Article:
Material approaches to Roman Magic: Occult objects and Supernatural Substances



Material approaches to Roman Magic: Occult objects and Supernatural Substances. 

Adam Parker and Stuart McKie, TRAC, Oxbow, 2018

Stern theoreticians wrestle with the nebulous and inconclusive.

The back cover synopsis of this volume sums up, somewhat long-windedly, the need to extend archaeological research agendas further into the field of Roman magic and for greater cross discipline co-operation; a call that applies equally to all involved in the study of magic, its materials and its contexts.

Magic is difficult to pin down at the best of times, and repeatedly in the papers presented here the authors stress this point. As early as page 2, in the editors’ own introduction, the issue is nicely summed up and the difficulty admitted: ‘The elephant in the room, for both the veteran and the uninitiated of this subject, is the question ‘what is magic?’ The short answer is that, as a scholarly community, we have not agreed on a single answer to that question’.  And there you have it in a nutshell.

The archaeological community as a whole has struggled with magic and magical practices for various reasons, but at least part of the problem arises because there is no one pat answer to what magic is. A curse tablet is a clear cut example of one individual seeking supernatural aid against another; an amulet indicates a clear call for supernatural or divine protection, but what about less specific circumstances? A domestic grain processing area can be seen in a context from the presence of dropped grains, from the possible presence of querns for grinding; from the presence of suitable grain storage facilities. This is a fairly standard set of features and the standard archaeologist can be happy in their work excavating and recording it as such. But suppose that the people who created and used the facility performed a small private ritual before using it? Supposing they had a specific set of charms to be recited during use of a quern? Or only to be used on the first use of a new quern? Supposing an old quern had to be buried under the floor, out of either respect for it as a retired servant, or in order to insure that the good spirit inhabiting it would stay on site and aid any new quern?  An excavator then would find the buried quern, they might, if they were sensitive to the possibilities of magic or folk religion, record it as a ‘special deposit’ and if their reading public were very fortunate it might even be mentioned in the final site report. Why that quern was put where it was; what the ritual circumstances surrounding its use and deposit were are mysteries that no amount of excavation is likely to elucidate. The heart of magic is intent, and that is invisible. The incoherent remnants of a ‘special deposit’ may be the only clue there is to it ever having been present.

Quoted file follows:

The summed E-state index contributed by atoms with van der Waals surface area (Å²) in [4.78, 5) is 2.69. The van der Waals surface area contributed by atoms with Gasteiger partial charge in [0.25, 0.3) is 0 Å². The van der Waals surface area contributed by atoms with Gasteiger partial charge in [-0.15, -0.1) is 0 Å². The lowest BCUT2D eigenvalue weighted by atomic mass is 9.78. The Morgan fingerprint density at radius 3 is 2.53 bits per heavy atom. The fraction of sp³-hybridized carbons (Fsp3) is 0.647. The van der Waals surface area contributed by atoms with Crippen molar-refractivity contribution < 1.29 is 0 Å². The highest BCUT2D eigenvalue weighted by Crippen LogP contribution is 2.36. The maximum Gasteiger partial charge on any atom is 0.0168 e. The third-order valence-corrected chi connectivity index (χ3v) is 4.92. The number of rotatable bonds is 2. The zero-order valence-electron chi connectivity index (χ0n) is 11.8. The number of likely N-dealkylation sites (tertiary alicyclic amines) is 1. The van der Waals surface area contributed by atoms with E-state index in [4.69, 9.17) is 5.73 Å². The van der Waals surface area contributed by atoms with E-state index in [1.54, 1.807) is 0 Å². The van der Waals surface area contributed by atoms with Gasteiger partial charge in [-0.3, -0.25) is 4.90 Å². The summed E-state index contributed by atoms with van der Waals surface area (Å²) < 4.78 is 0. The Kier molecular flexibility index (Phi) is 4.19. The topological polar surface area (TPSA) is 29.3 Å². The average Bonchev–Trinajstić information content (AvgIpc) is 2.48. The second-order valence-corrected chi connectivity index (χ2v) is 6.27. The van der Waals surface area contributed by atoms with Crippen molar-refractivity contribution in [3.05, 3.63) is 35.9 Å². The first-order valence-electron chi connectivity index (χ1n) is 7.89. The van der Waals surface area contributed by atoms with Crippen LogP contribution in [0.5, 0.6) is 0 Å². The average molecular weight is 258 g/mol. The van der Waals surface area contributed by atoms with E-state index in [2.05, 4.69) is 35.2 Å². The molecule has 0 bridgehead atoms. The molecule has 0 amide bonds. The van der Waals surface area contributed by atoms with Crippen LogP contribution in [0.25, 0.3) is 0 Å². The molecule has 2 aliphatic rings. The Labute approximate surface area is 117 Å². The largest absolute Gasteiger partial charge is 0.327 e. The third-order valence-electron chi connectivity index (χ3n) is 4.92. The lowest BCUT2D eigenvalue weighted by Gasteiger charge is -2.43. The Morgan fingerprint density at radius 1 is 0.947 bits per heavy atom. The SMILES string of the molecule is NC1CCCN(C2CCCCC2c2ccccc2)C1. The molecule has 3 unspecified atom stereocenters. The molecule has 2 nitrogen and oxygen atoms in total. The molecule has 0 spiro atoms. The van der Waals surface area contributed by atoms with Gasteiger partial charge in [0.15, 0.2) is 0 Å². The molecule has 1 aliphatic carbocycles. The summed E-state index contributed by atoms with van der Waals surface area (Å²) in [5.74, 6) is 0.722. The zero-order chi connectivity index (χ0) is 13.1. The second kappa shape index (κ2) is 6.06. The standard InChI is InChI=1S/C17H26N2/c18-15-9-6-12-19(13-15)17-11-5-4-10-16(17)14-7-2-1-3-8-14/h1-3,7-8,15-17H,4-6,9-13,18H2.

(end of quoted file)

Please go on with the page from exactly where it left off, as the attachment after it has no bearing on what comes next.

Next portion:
This lack of certainty has bedevilled Classical archaeology. Prehistoric archaeologists, in contrast, have in general been more receptive to the notion of human interaction with the immaterial world; it almost appears that the more ancient the people under consideration, the more relaxed the academic attitude to their having a belief in magic, and the greater the likelihood that the traces of ritual will be observed and recorded. It is as if we don’t have to feel alarmed or ashamed of the old folk doing weird stuff, because they’re, really, very very old and distant from us and we’re not responsible for them. In contrast the Roman world, which on the surface can look very much like our own (running water, central heating, apartment blocks, takeaway food) seems very clear cut and logical. Our knowledge of much of what happened there is bolstered by the existence of contemporary writings; we even have their books.  Julius Caesar may have served as a priest of Jupiter; it was a normal practice for a young man to take a priestly appointment, but magic? These people are, surely, just us in old fashioned clothes and  can we really countenance such weird practices as a part of their everyday life? In consequence the recording of ‘special deposits’ is much lower and much that is slight and enigmatic and inexplicable (and so, by extension, possibly indicative of a magical intent) simply fails to make it to publication.

The upshot is that there is a shortage of accessible data for potentially magical materials on Roman period sites. Never mind whether it is possible to detect ritual activity in a context, we are not even being given published information on the basic finds in that context.